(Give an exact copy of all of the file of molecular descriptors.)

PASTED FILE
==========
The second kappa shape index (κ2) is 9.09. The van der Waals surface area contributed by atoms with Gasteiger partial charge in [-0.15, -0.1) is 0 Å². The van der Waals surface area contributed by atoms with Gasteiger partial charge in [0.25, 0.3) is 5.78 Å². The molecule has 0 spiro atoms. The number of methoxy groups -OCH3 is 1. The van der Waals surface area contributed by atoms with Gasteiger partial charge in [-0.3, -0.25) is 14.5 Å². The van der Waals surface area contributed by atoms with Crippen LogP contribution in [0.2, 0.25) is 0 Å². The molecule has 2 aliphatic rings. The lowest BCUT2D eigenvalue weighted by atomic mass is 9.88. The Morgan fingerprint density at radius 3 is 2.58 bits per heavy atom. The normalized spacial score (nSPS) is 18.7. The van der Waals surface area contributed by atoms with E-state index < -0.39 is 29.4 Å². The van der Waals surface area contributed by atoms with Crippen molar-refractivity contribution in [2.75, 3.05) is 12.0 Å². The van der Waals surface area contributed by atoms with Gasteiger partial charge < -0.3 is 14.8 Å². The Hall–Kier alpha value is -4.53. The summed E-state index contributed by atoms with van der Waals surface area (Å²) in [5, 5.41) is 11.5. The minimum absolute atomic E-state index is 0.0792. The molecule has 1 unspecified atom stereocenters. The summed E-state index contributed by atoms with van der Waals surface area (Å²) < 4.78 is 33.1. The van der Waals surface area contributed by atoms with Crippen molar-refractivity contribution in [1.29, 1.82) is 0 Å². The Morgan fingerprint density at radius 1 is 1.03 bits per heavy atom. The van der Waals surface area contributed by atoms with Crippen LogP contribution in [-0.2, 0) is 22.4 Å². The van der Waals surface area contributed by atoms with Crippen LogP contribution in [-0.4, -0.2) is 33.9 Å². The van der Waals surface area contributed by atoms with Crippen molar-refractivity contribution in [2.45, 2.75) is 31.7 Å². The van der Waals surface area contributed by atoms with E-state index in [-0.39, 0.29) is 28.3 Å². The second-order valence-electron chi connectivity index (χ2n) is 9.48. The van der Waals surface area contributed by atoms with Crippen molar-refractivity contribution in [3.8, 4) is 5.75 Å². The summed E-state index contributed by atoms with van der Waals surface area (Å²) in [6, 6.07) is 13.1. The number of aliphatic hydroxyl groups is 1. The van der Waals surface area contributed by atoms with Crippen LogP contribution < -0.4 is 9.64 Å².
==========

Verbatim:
The second kappa shape index (κ2) is 9.09. The van der Waals surface area contributed by atoms with Gasteiger partial charge in [-0.15, -0.1) is 0 Å². The van der Waals surface area contributed by atoms with Gasteiger partial charge in [0.25, 0.3) is 5.78 Å². The molecule has 0 spiro atoms. The number of methoxy groups -OCH3 is 1. The van der Waals surface area contributed by atoms with Gasteiger partial charge in [-0.3, -0.25) is 14.5 Å². The van der Waals surface area contributed by atoms with Crippen LogP contribution in [0.2, 0.25) is 0 Å². The molecule has 2 aliphatic rings. The lowest BCUT2D eigenvalue weighted by atomic mass is 9.88. The Morgan fingerprint density at radius 3 is 2.58 bits per heavy atom. The normalized spacial score (nSPS) is 18.7. The van der Waals surface area contributed by atoms with E-state index < -0.39 is 29.4 Å². The van der Waals surface area contributed by atoms with Crippen molar-refractivity contribution in [2.75, 3.05) is 12.0 Å². The van der Waals surface area contributed by atoms with Gasteiger partial charge < -0.3 is 14.8 Å². The Hall–Kier alpha value is -4.53. The summed E-state index contributed by atoms with van der Waals surface area (Å²) in [5, 5.41) is 11.5. The minimum absolute atomic E-state index is 0.0792. The molecule has 1 unspecified atom stereocenters. The summed E-state index contributed by atoms with van der Waals surface area (Å²) < 4.78 is 33.1. The van der Waals surface area contributed by atoms with Crippen molar-refractivity contribution in [1.29, 1.82) is 0 Å². The Morgan fingerprint density at radius 1 is 1.03 bits per heavy atom. The van der Waals surface area contributed by atoms with Crippen LogP contribution in [-0.2, 0) is 22.4 Å². The van der Waals surface area contributed by atoms with Crippen LogP contribution in [-0.4, -0.2) is 33.9 Å². The van der Waals surface area contributed by atoms with Crippen molar-refractivity contribution in [2.45, 2.75) is 31.7 Å². The van der Waals surface area contributed by atoms with E-state index in [-0.39, 0.29) is 28.3 Å². The second-order valence-electron chi connectivity index (χ2n) is 9.48. The van der Waals surface area contributed by atoms with Crippen molar-refractivity contribution in [3.8, 4) is 5.75 Å². The summed E-state index contributed by atoms with van der Waals surface area (Å²) in [6, 6.07) is 13.1. The number of aliphatic hydroxyl groups is 1. The van der Waals surface area contributed by atoms with Crippen LogP contribution < -0.4 is 9.64 Å².